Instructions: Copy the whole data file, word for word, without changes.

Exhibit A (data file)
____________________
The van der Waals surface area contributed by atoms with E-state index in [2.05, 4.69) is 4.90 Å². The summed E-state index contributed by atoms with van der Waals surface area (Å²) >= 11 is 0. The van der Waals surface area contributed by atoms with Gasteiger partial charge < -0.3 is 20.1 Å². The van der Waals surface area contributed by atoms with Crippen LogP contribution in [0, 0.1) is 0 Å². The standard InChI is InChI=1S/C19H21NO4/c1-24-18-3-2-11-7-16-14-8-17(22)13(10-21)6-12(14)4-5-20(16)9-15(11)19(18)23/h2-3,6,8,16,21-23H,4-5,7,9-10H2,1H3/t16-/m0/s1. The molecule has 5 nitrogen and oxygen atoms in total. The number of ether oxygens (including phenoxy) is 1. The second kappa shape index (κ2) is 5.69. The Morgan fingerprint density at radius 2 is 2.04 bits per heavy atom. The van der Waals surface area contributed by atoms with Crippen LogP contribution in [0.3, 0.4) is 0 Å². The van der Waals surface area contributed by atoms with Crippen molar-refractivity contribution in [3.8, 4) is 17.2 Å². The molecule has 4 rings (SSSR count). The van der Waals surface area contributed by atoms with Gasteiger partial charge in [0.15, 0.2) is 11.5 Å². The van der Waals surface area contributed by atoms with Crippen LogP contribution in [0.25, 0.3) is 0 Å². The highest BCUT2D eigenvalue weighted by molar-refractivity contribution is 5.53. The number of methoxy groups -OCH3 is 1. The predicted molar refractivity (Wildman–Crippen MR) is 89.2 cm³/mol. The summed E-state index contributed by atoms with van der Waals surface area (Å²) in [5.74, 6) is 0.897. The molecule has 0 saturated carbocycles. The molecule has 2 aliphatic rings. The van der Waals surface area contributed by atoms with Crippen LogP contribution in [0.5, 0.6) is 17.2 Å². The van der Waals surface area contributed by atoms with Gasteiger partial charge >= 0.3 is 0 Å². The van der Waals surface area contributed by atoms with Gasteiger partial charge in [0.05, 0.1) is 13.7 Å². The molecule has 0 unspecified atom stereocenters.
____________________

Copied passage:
The van der Waals surface area contributed by atoms with E-state index in [2.05, 4.69) is 4.90 Å². The summed E-state index contributed by atoms with van der Waals surface area (Å²) >= 11 is 0. The van der Waals surface area contributed by atoms with Gasteiger partial charge < -0.3 is 20.1 Å². The van der Waals surface area contributed by atoms with Crippen LogP contribution in [0, 0.1) is 0 Å². The standard InChI is InChI=1S/C19H21NO4/c1-24-18-3-2-11-7-16-14-8-17(22)13(10-21)6-12(14)4-5-20(16)9-15(11)19(18)23/h2-3,6,8,16,21-23H,4-5,7,9-10H2,1H3/t16-/m0/s1. The molecule has 5 nitrogen and oxygen atoms in total. The number of ether oxygens (including phenoxy) is 1. The second kappa shape index (κ2) is 5.69. The Morgan fingerprint density at radius 2 is 2.04 bits per heavy atom. The van der Waals surface area contributed by atoms with Crippen LogP contribution in [0.3, 0.4) is 0 Å². The van der Waals surface area contributed by atoms with Crippen molar-refractivity contribution in [3.8, 4) is 17.2 Å². The molecule has 4 rings (SSSR count). The van der Waals surface area contributed by atoms with Gasteiger partial charge in [0.15, 0.2) is 11.5 Å². The van der Waals surface area contributed by atoms with Crippen LogP contribution in [0.25, 0.3) is 0 Å². The highest BCUT2D eigenvalue weighted by molar-refractivity contribution is 5.53. The number of methoxy groups -OCH3 is 1. The predicted molar refractivity (Wildman–Crippen MR) is 89.2 cm³/mol. The summed E-state index contributed by atoms with van der Waals surface area (Å²) in [5.74, 6) is 0.897. The molecule has 0 saturated carbocycles. The molecule has 2 aliphatic rings. The van der Waals surface area contributed by atoms with Crippen LogP contribution in [0.5, 0.6) is 17.2 Å². The van der Waals surface area contributed by atoms with Gasteiger partial charge >= 0.3 is 0 Å². The van der Waals surface area contributed by atoms with Gasteiger partial charge in [0.05, 0.1) is 13.7 Å². The molecule has 0 unspecified atom stereocenters.